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Winter run better for the body, say scientists

Wednesday, December 28, 2016 - 02:02

Sports scientists from London say they've proved that running during the cooler winter months puts less strain on the body and can help athletes boost their performance. Matthew Stock has more.

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BROADCAST AND DIGITAL RESTRICTIONS~*NONE* Broadcasters: NONE Digital: *NONE*~ As temperatures drop during the winter months, so too can the motivation to go for a run. But new research suggests it's actually the perfect time of year to maximise your performance. Sports scientists in London have demonstrated how running in the cold causes significantly less stress on the body. Inside an environmentally controlled chamber, they replicated British summer time temperatures of 22 degrees Celsius and the 8 degrees Celsius of winter. Test subjects ran 10 kilometres over 40 minutes in both warm and cool conditions. Heart rate was monitored throughout and blood lactate levels measured during short pauses. SOUNDBITE (English) JOHN BREWER, PROFESSOR OF APPLIED SPORT SCIENCE, ST. MARY'S UNIVERSITY LONDON, SAYING: "We were expecting, in all honesty, to see some differences, but not to the magnitude of difference that we saw given that we weren't using extreme conditions...heart rates were about 6 percent higher in the hotter conditions, we found that the runners dehydrated by around 30, 38 percent more in those hotter conditions. And they found it about 30 percent easier; the test of their thermal regulation, how they felt, their perception of heat was around a third lower when they were running in cold conditions." The study was commissioned ahead of February's Winter Run Series, taking place in London and Manchester. With temperatures then averaging a chilly 7 degrees Celsius -- a 10 k run could be the ideal time to beat that personal best. SOUNDBITE (English) JOHN BREWER, PROFESSOR OF APPLIED SPORT SCIENCE, ST. MARY'S UNIVERSITY LONDON, SAYING: "If you look at top-level sports, if you look at the likes of Mo Farah running 10k and winning world and Olympic championships; the difference between success and failure is seconds, and it's certainly not minutes. We can be very confident that in cooler conditions you can certainly slice a decent percentage of time off your personal best." While serious runners will be happy to lose a few seconds from their run time... many of us will be content to just lose that extra weight we picked up over Christmas.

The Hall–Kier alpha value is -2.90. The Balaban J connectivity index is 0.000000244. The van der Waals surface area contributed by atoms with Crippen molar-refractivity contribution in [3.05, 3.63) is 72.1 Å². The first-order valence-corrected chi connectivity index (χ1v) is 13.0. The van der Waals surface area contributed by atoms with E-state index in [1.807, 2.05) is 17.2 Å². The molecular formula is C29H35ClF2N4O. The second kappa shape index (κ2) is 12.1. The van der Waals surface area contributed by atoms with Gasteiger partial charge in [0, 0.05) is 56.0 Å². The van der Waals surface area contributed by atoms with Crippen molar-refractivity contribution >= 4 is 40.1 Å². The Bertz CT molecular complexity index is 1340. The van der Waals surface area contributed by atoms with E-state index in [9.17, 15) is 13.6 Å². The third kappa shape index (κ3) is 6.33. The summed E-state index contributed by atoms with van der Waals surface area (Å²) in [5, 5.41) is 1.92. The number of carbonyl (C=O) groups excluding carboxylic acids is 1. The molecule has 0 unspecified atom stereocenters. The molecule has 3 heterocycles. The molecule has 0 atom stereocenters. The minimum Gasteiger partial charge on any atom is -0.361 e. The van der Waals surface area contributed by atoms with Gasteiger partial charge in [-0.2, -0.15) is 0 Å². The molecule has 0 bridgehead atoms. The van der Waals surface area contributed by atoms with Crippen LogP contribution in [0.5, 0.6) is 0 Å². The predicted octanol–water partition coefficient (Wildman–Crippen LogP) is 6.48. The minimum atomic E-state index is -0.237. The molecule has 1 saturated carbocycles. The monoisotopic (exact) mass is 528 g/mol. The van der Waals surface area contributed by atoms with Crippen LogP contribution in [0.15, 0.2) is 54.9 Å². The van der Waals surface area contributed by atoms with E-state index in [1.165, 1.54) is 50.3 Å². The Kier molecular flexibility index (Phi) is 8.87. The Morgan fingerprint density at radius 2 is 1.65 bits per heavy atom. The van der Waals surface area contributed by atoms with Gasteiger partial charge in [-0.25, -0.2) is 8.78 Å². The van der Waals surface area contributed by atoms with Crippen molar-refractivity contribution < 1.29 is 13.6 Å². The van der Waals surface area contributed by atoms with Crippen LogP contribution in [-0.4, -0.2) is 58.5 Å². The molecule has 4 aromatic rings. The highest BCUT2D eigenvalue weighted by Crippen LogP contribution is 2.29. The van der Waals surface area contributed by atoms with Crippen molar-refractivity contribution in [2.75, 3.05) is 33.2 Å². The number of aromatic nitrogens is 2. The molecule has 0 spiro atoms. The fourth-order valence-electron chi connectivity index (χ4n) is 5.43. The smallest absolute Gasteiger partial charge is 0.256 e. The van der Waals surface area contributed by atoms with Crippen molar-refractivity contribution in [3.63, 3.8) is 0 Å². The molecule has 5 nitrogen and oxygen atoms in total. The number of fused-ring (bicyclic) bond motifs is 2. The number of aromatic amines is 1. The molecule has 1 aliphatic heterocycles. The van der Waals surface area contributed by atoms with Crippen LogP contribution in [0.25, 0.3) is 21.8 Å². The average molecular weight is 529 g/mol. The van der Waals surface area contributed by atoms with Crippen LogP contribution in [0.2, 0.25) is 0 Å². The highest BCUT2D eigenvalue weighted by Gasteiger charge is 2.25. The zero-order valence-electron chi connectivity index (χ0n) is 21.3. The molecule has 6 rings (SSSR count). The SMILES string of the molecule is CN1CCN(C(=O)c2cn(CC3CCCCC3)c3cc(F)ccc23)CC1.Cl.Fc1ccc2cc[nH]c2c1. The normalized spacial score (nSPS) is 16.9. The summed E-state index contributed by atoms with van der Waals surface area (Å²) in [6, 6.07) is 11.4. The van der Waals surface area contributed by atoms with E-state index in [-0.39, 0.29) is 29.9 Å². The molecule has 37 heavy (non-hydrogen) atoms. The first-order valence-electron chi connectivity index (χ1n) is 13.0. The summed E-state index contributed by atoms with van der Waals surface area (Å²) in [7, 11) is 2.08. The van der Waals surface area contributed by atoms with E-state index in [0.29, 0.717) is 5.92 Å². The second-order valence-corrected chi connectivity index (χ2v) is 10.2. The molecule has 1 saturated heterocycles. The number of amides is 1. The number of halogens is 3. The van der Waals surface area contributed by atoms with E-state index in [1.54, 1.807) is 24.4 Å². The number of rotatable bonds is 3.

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Winter run better for the body, say scientists

Wednesday, December 28, 2016 - 02:02